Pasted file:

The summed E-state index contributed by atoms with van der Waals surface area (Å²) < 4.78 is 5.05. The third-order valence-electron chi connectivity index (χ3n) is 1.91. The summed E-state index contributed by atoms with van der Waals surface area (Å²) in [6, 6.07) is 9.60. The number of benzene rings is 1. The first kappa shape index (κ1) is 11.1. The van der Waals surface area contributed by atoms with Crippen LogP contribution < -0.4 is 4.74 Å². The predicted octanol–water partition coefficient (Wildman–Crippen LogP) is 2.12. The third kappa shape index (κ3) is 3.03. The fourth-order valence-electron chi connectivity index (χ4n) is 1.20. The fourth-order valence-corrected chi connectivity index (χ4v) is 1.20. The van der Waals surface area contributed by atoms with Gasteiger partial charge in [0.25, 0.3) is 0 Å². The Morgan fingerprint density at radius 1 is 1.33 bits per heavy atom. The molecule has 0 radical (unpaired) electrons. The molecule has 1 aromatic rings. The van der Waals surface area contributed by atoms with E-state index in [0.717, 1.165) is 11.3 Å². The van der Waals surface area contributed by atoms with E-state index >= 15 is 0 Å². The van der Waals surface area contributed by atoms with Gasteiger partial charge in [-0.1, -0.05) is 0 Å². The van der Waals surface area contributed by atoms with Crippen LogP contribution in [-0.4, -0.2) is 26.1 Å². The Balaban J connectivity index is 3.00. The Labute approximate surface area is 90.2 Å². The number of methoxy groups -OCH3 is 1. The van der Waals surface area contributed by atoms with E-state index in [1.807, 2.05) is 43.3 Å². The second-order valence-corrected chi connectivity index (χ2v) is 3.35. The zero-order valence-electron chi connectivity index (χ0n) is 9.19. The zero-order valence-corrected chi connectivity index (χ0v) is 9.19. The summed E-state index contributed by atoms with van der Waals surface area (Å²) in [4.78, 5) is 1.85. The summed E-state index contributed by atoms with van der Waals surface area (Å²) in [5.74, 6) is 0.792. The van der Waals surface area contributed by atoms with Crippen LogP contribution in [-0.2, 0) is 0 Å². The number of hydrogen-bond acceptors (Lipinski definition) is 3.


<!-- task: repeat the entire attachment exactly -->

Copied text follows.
The summed E-state index contributed by atoms with van der Waals surface area (Å²) < 4.78 is 5.05. The third-order valence-electron chi connectivity index (χ3n) is 1.91. The summed E-state index contributed by atoms with van der Waals surface area (Å²) in [6, 6.07) is 9.60. The number of benzene rings is 1. The first kappa shape index (κ1) is 11.1. The van der Waals surface area contributed by atoms with Crippen LogP contribution < -0.4 is 4.74 Å². The predicted octanol–water partition coefficient (Wildman–Crippen LogP) is 2.12. The third kappa shape index (κ3) is 3.03. The fourth-order valence-electron chi connectivity index (χ4n) is 1.20. The fourth-order valence-corrected chi connectivity index (χ4v) is 1.20. The van der Waals surface area contributed by atoms with Gasteiger partial charge in [0.25, 0.3) is 0 Å². The Morgan fingerprint density at radius 1 is 1.33 bits per heavy atom. The molecule has 0 radical (unpaired) electrons. The molecule has 1 aromatic rings. The van der Waals surface area contributed by atoms with E-state index in [0.717, 1.165) is 11.3 Å². The van der Waals surface area contributed by atoms with E-state index >= 15 is 0 Å². The van der Waals surface area contributed by atoms with Gasteiger partial charge in [-0.1, -0.05) is 0 Å². The van der Waals surface area contributed by atoms with Crippen LogP contribution in [-0.4, -0.2) is 26.1 Å². The Balaban J connectivity index is 3.00. The Labute approximate surface area is 90.2 Å². The number of methoxy groups -OCH3 is 1. The van der Waals surface area contributed by atoms with E-state index in [1.807, 2.05) is 43.3 Å². The second-order valence-corrected chi connectivity index (χ2v) is 3.35. The zero-order valence-electron chi connectivity index (χ0n) is 9.19. The zero-order valence-corrected chi connectivity index (χ0v) is 9.19. The summed E-state index contributed by atoms with van der Waals surface area (Å²) in [4.78, 5) is 1.85. The summed E-state index contributed by atoms with van der Waals surface area (Å²) in [5.74, 6) is 0.792. The van der Waals surface area contributed by atoms with Crippen LogP contribution in [-0.2, 0) is 0 Å². The number of hydrogen-bond acceptors (Lipinski definition) is 3.